Between sleeping in his office and running what’s going to be a breakneck offense, Maryland offensive coordinator Walt Bell has an intensity that’s hard to match. Quarterback Perry Hills is spending as much time with his coordinator as possible, and if he fails this season, it won’t be for a lack of effort.
“He certainly understands that moderation is for cowards,” Bell told reporters Wednesday. “He understands that anything worth doing is worth overdoing.”
As a redshirt senior, this is Hills’ last shot to be this team’s quarterback.
“This could be my last year of playing football,” Hills said. “It’s time to just go out and have fun.”
He won the preseason position battle for the second year in a row, and his surrounding cast is mostly the same. Running back Brandon Ross is gone, but the team has a group to replace him and brings back almost all of its wide receivers from 2015.
Hills was Maryland’s quarterback in Week 1 last season, but by Week 3 he was watching from the sidelines, as Randy Edsall benched him in favor of Caleb Rowe for the Terps’ next three games. Hills was inaccurate, and could rarely string together enough completions to get a drive going. This inefficient offense prodded Edsall to make the change, but Rowe didn’t fare any better. Hills got another chance, starting five games in a row before ceding to Rowe for the team’s final two matchups. Hills only completed 50 percent of his passes and contributed 13 of the team’s FBS-leading 29 interceptions. He only topped 50 percent completion in two games. That wasn’t easy to stomach.
“If you just take the athletic ability out of it and you just go pure mental toughness, he can get to a real dark place and survive there for a very long time,” Bell said. “So mentally he’s as strong a human being as I’ve ever seen.”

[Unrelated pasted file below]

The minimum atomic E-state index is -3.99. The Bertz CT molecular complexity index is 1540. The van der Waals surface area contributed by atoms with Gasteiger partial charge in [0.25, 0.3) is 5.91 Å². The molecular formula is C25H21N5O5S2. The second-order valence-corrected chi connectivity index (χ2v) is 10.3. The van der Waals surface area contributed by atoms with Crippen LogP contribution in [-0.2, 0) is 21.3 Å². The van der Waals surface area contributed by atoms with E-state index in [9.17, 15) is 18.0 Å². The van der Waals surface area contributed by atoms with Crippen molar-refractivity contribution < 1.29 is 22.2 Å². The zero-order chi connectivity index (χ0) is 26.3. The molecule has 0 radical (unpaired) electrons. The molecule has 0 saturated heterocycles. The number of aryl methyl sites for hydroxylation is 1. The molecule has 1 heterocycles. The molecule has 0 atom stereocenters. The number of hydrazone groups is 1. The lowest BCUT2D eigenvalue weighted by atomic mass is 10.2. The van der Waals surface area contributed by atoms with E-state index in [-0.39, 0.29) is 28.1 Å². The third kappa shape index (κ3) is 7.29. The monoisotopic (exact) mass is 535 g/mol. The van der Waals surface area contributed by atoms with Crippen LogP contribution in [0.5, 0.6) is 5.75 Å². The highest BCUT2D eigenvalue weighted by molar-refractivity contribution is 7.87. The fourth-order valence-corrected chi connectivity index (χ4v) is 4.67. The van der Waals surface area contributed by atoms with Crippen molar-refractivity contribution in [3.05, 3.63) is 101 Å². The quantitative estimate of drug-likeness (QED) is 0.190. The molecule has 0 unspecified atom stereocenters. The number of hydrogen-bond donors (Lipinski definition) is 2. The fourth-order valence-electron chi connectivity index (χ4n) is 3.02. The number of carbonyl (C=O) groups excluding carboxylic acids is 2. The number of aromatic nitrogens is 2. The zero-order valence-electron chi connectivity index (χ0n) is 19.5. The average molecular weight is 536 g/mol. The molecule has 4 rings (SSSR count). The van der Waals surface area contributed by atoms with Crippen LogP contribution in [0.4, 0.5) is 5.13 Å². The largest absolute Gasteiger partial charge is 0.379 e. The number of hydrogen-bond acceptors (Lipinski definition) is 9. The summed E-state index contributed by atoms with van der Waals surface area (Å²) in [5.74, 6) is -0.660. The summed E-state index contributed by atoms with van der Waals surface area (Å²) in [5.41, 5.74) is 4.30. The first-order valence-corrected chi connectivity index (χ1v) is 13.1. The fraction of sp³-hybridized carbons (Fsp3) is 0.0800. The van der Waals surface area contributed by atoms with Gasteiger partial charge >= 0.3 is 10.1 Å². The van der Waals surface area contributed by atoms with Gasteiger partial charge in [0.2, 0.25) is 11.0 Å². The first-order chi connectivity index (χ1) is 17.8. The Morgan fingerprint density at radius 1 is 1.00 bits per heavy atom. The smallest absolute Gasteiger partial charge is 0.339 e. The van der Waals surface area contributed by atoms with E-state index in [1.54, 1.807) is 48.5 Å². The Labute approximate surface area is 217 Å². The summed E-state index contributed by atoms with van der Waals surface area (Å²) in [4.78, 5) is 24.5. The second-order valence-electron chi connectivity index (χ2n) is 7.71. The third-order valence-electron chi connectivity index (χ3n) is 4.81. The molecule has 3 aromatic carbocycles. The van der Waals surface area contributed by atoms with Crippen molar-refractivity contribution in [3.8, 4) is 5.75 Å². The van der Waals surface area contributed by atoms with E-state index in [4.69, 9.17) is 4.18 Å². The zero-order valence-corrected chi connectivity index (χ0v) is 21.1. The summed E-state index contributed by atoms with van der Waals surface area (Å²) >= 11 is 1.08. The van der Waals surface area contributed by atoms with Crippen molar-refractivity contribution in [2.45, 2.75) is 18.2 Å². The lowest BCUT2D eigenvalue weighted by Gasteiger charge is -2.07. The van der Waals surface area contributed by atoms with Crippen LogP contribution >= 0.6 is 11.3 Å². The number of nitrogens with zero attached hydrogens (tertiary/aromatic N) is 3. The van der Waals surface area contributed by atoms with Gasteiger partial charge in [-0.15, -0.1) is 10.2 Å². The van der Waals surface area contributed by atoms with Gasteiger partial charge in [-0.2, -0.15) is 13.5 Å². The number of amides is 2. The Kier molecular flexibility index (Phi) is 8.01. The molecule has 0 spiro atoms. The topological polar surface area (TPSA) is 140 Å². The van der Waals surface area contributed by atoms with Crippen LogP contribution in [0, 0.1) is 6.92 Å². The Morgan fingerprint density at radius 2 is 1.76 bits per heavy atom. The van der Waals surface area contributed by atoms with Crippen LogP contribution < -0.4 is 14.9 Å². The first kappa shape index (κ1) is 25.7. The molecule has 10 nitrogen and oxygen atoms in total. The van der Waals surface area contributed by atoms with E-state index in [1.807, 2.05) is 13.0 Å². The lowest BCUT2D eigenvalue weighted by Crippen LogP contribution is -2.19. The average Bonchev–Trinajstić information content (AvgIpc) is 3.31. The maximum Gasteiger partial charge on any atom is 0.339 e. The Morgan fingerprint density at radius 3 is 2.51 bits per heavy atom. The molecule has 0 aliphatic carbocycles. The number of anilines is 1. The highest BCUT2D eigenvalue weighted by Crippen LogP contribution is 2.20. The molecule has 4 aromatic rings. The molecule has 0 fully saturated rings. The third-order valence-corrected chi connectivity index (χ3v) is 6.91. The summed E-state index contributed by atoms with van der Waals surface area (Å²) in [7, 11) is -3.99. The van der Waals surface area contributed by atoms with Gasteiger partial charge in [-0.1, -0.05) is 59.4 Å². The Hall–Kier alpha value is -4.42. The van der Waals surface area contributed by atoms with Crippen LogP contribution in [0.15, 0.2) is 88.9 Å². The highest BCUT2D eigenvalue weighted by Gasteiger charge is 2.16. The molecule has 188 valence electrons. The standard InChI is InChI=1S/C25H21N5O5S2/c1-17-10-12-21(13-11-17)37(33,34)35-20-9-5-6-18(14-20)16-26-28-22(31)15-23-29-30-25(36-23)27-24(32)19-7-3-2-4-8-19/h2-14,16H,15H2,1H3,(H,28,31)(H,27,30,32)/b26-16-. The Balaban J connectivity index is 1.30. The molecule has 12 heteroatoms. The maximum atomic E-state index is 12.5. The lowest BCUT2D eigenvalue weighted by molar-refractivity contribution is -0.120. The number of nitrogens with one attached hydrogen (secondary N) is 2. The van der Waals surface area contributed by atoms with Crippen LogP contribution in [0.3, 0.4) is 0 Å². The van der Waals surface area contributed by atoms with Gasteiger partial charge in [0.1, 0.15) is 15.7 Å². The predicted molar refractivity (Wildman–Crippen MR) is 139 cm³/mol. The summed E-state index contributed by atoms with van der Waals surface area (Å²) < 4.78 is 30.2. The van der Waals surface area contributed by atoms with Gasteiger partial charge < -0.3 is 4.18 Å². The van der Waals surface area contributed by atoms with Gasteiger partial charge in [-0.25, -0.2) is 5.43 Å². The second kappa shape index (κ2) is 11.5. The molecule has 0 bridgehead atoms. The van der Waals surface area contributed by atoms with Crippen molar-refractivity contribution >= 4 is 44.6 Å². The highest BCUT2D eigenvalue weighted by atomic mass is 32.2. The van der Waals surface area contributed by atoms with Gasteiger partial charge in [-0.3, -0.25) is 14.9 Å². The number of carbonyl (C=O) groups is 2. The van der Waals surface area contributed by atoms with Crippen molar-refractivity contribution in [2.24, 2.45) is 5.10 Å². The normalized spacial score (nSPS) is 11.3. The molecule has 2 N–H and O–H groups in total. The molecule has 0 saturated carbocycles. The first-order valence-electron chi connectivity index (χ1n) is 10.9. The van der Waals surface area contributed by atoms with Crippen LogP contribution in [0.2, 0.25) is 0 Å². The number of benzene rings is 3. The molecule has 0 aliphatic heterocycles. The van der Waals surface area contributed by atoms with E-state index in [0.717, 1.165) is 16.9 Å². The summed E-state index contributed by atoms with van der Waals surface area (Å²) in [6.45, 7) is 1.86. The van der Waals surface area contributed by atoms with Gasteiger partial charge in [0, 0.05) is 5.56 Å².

Still, Hills has the stink of last season hanging over his head. No matter what he does this season, it’s extremely unlikely that he’ll have a year like he had in 2015. This year’s Maryland team will be more tailored to his strengths.
“The easiest way to make the quarterback successful is don’t ask him to do the things that he can’t do,” Bell said. “If you want your quarterback to struggle, ask him to do a bunch of things that he doesn’t do very well. The things that Perry does real well: he’s tough, he’s rugged, he throws a really nice deep ball, which is a surprise for me, especially when you look at some of last year’s tape.”
Coming into 2016, Hills wasn’t the dark horse in the competition. He was the favorite, and it wasn’t particularly close. Durkin didn’t give any insight into the matter during the first few weeks of fall camp, but Hills was clearly outperforming the competition.
“He’s done the best job from the day I got here until right now,” Bell said. “In terms of leadership, all the things that he’s going to bring to the table outside of his skills, he’s done the best job of taking care of the football and he’s done the best job in terms of mastery of the offense — operating at the line of scrimmage, eliminating a lot of the unforced errors.”
This doesn’t mean Hills hasn’t come a long way to reclaim his starting job. After watching Hills on the first day of spring practice, Bell said he wanted to just go back to his old job at Arkansas State. But what eventually stuck out to Maryland’s offensive coordinator was that in every grueling, endurance-based drill, Hills made sure to always be the last man standing.
“Do a wall sit. He’ll do one for seven hours,” Bell said. “He’ll do it until every other player falls down. Run. Run as fast as you can, as long as you can. He’ll be the last man standing. Just name a physical competition that involves some guys, and he’ll win the drill.”